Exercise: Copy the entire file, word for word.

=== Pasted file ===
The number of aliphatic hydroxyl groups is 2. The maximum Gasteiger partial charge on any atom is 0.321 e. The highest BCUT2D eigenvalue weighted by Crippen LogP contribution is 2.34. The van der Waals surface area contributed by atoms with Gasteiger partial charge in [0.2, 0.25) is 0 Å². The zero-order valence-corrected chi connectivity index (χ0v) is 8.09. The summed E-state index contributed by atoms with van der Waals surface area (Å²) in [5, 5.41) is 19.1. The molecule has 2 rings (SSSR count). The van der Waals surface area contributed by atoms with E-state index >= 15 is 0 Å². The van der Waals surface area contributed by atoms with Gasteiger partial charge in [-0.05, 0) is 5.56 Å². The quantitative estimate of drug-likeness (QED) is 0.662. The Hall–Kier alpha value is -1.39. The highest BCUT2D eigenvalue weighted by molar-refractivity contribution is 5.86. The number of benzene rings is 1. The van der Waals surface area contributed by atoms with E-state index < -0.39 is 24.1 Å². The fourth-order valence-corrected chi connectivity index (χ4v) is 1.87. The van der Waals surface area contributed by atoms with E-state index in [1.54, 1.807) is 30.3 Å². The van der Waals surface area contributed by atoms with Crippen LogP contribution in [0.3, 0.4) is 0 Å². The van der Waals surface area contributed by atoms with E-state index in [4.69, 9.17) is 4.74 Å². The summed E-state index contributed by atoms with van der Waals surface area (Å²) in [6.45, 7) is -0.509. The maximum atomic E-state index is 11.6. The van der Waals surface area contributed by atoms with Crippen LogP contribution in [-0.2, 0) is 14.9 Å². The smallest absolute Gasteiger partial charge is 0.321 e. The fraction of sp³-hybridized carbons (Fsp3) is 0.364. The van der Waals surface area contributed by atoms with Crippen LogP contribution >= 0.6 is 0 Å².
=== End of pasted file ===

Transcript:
The number of aliphatic hydroxyl groups is 2. The maximum Gasteiger partial charge on any atom is 0.321 e. The highest BCUT2D eigenvalue weighted by Crippen LogP contribution is 2.34. The van der Waals surface area contributed by atoms with Gasteiger partial charge in [0.2, 0.25) is 0 Å². The zero-order valence-corrected chi connectivity index (χ0v) is 8.09. The summed E-state index contributed by atoms with van der Waals surface area (Å²) in [5, 5.41) is 19.1. The molecule has 2 rings (SSSR count). The van der Waals surface area contributed by atoms with E-state index >= 15 is 0 Å². The van der Waals surface area contributed by atoms with Gasteiger partial charge in [-0.05, 0) is 5.56 Å². The quantitative estimate of drug-likeness (QED) is 0.662. The Hall–Kier alpha value is -1.39. The highest BCUT2D eigenvalue weighted by molar-refractivity contribution is 5.86. The number of benzene rings is 1. The van der Waals surface area contributed by atoms with E-state index < -0.39 is 24.1 Å². The fourth-order valence-corrected chi connectivity index (χ4v) is 1.87. The van der Waals surface area contributed by atoms with E-state index in [1.54, 1.807) is 30.3 Å². The van der Waals surface area contributed by atoms with Crippen LogP contribution in [0.3, 0.4) is 0 Å². The van der Waals surface area contributed by atoms with E-state index in [4.69, 9.17) is 4.74 Å². The summed E-state index contributed by atoms with van der Waals surface area (Å²) in [6.45, 7) is -0.509. The maximum atomic E-state index is 11.6. The van der Waals surface area contributed by atoms with Crippen LogP contribution in [-0.2, 0) is 14.9 Å². The smallest absolute Gasteiger partial charge is 0.321 e. The fraction of sp³-hybridized carbons (Fsp3) is 0.364. The van der Waals surface area contributed by atoms with Crippen LogP contribution >= 0.6 is 0 Å².